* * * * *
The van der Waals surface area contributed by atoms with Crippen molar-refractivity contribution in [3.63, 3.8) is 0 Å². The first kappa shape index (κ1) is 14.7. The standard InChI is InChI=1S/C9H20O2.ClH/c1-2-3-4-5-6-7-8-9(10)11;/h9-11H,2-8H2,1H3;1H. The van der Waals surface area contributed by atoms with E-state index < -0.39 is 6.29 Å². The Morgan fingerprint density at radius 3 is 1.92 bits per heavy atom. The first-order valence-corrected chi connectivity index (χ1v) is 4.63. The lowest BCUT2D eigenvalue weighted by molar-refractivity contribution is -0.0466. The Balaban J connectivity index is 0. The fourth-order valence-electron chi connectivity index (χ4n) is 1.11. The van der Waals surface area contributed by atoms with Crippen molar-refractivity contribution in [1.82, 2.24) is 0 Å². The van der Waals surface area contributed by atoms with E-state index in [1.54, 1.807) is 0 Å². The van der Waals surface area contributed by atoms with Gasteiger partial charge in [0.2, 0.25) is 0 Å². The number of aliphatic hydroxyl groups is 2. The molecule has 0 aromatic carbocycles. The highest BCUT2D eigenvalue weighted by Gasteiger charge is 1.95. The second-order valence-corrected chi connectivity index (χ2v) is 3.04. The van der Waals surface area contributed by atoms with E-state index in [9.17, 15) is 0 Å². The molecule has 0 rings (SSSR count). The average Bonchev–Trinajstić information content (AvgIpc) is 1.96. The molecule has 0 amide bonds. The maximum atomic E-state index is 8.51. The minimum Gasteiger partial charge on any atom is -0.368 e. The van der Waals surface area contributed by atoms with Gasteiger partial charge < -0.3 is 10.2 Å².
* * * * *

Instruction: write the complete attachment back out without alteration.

The van der Waals surface area contributed by atoms with Crippen molar-refractivity contribution in [3.63, 3.8) is 0 Å². The first kappa shape index (κ1) is 14.7. The standard InChI is InChI=1S/C9H20O2.ClH/c1-2-3-4-5-6-7-8-9(10)11;/h9-11H,2-8H2,1H3;1H. The van der Waals surface area contributed by atoms with E-state index < -0.39 is 6.29 Å². The Morgan fingerprint density at radius 3 is 1.92 bits per heavy atom. The first-order valence-corrected chi connectivity index (χ1v) is 4.63. The lowest BCUT2D eigenvalue weighted by molar-refractivity contribution is -0.0466. The Balaban J connectivity index is 0. The fourth-order valence-electron chi connectivity index (χ4n) is 1.11. The van der Waals surface area contributed by atoms with Crippen molar-refractivity contribution in [1.82, 2.24) is 0 Å². The van der Waals surface area contributed by atoms with E-state index in [1.54, 1.807) is 0 Å². The van der Waals surface area contributed by atoms with Gasteiger partial charge in [0.2, 0.25) is 0 Å². The number of aliphatic hydroxyl groups is 2. The molecule has 0 aromatic carbocycles. The highest BCUT2D eigenvalue weighted by Gasteiger charge is 1.95. The second-order valence-corrected chi connectivity index (χ2v) is 3.04. The van der Waals surface area contributed by atoms with E-state index in [9.17, 15) is 0 Å². The molecule has 0 rings (SSSR count). The average Bonchev–Trinajstić information content (AvgIpc) is 1.96. The molecule has 0 amide bonds. The maximum atomic E-state index is 8.51. The minimum Gasteiger partial charge on any atom is -0.368 e. The van der Waals surface area contributed by atoms with Gasteiger partial charge < -0.3 is 10.2 Å².